Keep the Bad Guys Out
[May 2017] Ensuring security for devices connected to the public Internet is not always quick and easy. Yet, some stations fail so abysmally that it only takes 30 seconds for someone to find them and attack it. Jeff Welton offers some advice on why every station needs to pay attention.
It is no secret that there have recently been more than a few reports of hacks and intrusions into various broadcast devices.
From IP codecs where the source file address has been changed (and truly unwanted audio fed to the transmitter), to RDS units broadcasting zombie apocalypse messages, and more, the danger has been shown to be obvious.
Too Easy Entry
This information is not a secret.
It has been all over the trades, as well as being a hot topic in several engineering forums and state broadcast association newsletters.
Yet, when I do my monthly webcrawl to see what is out there, I am still finding broadcast equipment I can access – like this Burk Arc Plus system.
In this case, I was actually looking for Nautel equipment but found this because it is at the same site as one of our transmitters. Fortunately, the transmitter, (which was also visible, had the default user/password combination changed. (If this is your site, pat yourself on the back for that part!).
However, a quick Google search for Arc Plus, got the default username and password from one of the several responses, and there I was. In this case, while the end user did do some due diligence, insofar as the transmitter default settings were changed, he overlooked the Arc Plus – certainly an easy oversight to make.
But the net effect: If I were a bad guy, I now had control of this station (the engineer there might lose that pat on the back).
Audit Your IT Before Others Do
This brings me to the main topic of this missive: please, folks, take a moment to do an IT audit of your entire facility, room by room, building by building.
You should be aware of every IP connected device you have, and ensure that none of them have default access settings – which can usually be found online in less than 30 seconds, as shown above.
Second, you should have a good firewall installled, preferably one using a VPN (Virtual Private Network) tunnel or other stealth mode. Unless the bad guys already know your system is there, they cannot find it behind a VPN and probably will not be able to try to access your system and attack it.
Port Forwarding Is Not Enough
Merely using port forwarding creates a false sense of security.
For example: this took me about 30 seconds to locate:
If I can get this far into your Barix within 30 seconds or so of opening my browser, there are things that need to be addressed.
The point is that tools do exist to make port assignments irrelevant. So that tactic will not make you invisible to the folks who are doing general searches.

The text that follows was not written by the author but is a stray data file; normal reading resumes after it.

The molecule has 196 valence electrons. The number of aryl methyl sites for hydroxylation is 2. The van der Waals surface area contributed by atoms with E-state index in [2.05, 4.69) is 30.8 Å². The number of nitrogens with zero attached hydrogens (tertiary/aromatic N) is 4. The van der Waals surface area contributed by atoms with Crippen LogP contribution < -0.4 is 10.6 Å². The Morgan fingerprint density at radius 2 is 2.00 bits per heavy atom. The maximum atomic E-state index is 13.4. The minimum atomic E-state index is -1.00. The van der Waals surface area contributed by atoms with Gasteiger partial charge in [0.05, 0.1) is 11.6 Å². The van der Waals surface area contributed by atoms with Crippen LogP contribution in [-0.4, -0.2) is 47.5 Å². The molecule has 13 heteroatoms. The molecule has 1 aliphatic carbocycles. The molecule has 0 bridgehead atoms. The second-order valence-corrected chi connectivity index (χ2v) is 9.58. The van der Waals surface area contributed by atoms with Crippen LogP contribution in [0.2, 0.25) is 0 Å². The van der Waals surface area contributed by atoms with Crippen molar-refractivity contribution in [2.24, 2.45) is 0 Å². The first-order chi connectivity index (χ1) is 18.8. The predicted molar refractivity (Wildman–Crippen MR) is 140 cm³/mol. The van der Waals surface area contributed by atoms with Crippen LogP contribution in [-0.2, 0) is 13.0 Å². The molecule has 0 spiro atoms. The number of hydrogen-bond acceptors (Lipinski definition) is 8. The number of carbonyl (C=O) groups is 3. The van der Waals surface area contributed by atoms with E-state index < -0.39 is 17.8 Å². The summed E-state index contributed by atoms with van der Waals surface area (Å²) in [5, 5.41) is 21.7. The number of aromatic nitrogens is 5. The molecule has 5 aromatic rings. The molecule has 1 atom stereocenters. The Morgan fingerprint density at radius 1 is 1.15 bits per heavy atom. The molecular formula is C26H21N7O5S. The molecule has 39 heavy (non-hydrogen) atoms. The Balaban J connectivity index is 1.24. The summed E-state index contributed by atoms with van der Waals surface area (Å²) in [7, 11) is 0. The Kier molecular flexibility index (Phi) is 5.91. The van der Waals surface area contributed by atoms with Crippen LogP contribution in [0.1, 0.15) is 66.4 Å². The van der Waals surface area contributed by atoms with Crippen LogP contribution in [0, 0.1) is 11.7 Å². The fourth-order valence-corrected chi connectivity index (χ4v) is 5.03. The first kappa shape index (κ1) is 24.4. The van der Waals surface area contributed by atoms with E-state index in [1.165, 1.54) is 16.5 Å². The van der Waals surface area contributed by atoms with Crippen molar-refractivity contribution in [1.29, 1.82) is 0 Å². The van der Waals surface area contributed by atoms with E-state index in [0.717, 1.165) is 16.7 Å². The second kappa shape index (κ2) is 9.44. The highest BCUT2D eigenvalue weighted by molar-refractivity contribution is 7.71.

Change All Those Defaults ASAP
Which brings me to my next important point: user names and passwords.
These are the electronic keys to your facility – you lock the doors to keep intruders out, but if you have the contents of the room connected to the Internet, visible and with default access information, or you do not change the access information when you have a personnel change, then you have not really accomplished much.
It is critical to remember that, although I have used Burk and Barix for illustrations of my points, it is not manufacturer-specific by any stretch of the imagination.
I Can See You!
At the time I wrote this, there are five Nautel transmitter systems visible on the web, 69 Burk devices, 718 Comrex units, in addition to the 1228 Barix units, 1336 Tieline products, and, sad to say, a host of others.
Basically, if you know how to search for this stuff, almost any broadcast related device you can think of that has an IP connection will result in at least a couple of hits. Note that this is not all gloom and doom – the numbers above are much less than a quarter of what I saw when I started auditing this sort of thing around six months ago.
As an industry, we definitely are improving, but there is still a long way to go.
A Reminder: Do an Audit
I will repeat the earlier suggestion: start an audit spreadsheet of IP accessible devices in your facilities, and add new items as you find them.
Above all, make sure that, at the very least, default user names and passwords are not being used in your shop. If you find a piece of gear where the defaults are still valid, change them – Now!
Also, if you are not familiar with VPNs (Virtual Private Networks), this would be a good time to learn something new. There are a host of free ones out there, ranging from pretty sketchy to very good.
If you would like to investigate, there was a recent article on the five best on the techradar website.
Please get your gear protected – before you start broadcasting the next zombie apocalypse!
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Jeff Welton is the Nautel Sales Manager for the Central Region of the US. A veteran of many onsite trips to help customers, Jeff is always ready to help. Contact Jeff at email@example.com